CMS fraud prevention system identified or prevented $210 million in improper payments
In its second year of operations, CMS’ state-of-the-art Fraud Prevention System, that employs advanced predictive analytics, identified or prevented more than $210 million in improper Medicare fee-for-service payments, double the previous year. It also resulted in CMS taking action against 938 providers and suppliers, according to a report sent to Congress today.
“CMS is using the best of private sector technology to move beyond the ‘pay-and-chase’ approach to protect the Medicare Trust Funds,” said CMS Administrator Marilyn Tavenner. “While CMS is continuing to enhance the Fraud Prevention System we have demonstrated that investing in cutting-edge technology pays off for taxpayers and Medicare beneficiaries.”
The Fraud Prevention System is a key element of the anti-fraud strategy that has led to a record $19.2 billion in fraud recoveries over the previous five years. The Fraud Prevention System uses predictive algorithms and other sophisticated analytics to analyze billing patterns against every Medicare fee-for-service claim. Building on its expert knowledge for investigators and analysts, CMS is leading the government and healthcare industry in systematically applying advanced analytics on a nationwide scale. The system also uses other data sources including compromised Medicare identification numbers and complaints made through 1-800-MEDICARE.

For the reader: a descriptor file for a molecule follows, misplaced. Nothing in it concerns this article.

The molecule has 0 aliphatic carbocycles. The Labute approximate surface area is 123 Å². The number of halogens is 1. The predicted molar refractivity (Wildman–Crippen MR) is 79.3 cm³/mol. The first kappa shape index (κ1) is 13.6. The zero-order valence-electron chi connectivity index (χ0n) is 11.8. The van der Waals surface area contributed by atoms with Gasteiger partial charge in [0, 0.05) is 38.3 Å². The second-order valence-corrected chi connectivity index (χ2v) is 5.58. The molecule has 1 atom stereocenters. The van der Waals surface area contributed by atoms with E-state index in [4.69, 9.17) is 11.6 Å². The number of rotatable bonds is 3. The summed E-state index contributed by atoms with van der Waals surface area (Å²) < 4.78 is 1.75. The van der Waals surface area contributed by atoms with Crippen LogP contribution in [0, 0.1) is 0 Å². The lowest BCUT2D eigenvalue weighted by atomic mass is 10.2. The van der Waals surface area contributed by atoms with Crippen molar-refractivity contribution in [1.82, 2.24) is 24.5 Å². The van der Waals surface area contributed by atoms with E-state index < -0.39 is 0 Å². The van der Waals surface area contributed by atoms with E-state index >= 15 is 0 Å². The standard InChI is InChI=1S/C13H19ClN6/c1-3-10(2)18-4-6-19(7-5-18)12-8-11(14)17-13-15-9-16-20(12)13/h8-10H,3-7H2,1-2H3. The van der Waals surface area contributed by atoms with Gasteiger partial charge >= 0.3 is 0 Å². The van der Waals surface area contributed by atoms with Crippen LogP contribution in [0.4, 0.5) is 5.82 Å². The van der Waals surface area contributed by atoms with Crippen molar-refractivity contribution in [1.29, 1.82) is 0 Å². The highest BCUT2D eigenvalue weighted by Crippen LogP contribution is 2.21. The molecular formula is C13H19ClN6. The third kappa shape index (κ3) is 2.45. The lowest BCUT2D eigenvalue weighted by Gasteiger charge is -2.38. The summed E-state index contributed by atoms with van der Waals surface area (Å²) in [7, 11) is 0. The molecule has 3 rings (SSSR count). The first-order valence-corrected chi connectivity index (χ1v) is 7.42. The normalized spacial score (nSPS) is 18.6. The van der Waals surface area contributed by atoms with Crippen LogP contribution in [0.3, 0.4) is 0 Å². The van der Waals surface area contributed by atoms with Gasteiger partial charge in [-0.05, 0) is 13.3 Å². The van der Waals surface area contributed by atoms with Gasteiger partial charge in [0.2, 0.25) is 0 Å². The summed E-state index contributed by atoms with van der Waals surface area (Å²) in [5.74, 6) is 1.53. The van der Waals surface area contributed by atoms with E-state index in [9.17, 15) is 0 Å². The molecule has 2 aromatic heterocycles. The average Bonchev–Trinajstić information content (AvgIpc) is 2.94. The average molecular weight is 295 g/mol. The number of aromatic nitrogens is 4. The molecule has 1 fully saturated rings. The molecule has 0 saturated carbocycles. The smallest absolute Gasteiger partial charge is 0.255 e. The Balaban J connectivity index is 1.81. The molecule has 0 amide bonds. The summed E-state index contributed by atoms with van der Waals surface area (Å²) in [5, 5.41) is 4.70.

The tool is part of CMS's comprehensive program integrity strategy. For example:
- The Fraud Prevention System is used as part of an agency focus on home health services in South Florida. CMS identified this type of service in South Florida as an area of high risk to our programs. The Fraud Prevention System led to investigations and administrative actions, which ultimately led to the revocation of the billing privileges of home health agencies, with potential savings worth more than $26 million.
- The Fraud Prevention System identified a group practice for having a high risk of inappropriate billing. A contractor made an unannounced site visit, interviewed beneficiaries, and reviewed medical records. The evidence showed that the aides working in the group were not appropriately trained and the provider was billing Medicare for services that were in fact performed by unqualified individuals. A provider was removed from the Medicare program, preventing over $700,000 of inappropriate payments and ensuring that Medicare beneficiaries receive quality care from trained providers.
CMS also expects to expand the use of the Fraud Prevention System beyond the initial focus on identifying potential fraud into the areas of waste and abuse, which will increase future savings. The Fraud Prevention System now has the capability to stop payment of certain improper claims, without human intervention, by communicating a denial message to the claims payment system.
CMS also has pilot projects underway evaluating the expansion of program that provides waste, fraud and abuse leads to Medicare Administrative Contractors for early intervention.
To view the report, visit: http://www.stopmedicarefraud.gov/fraud-rtc06242014.pdf.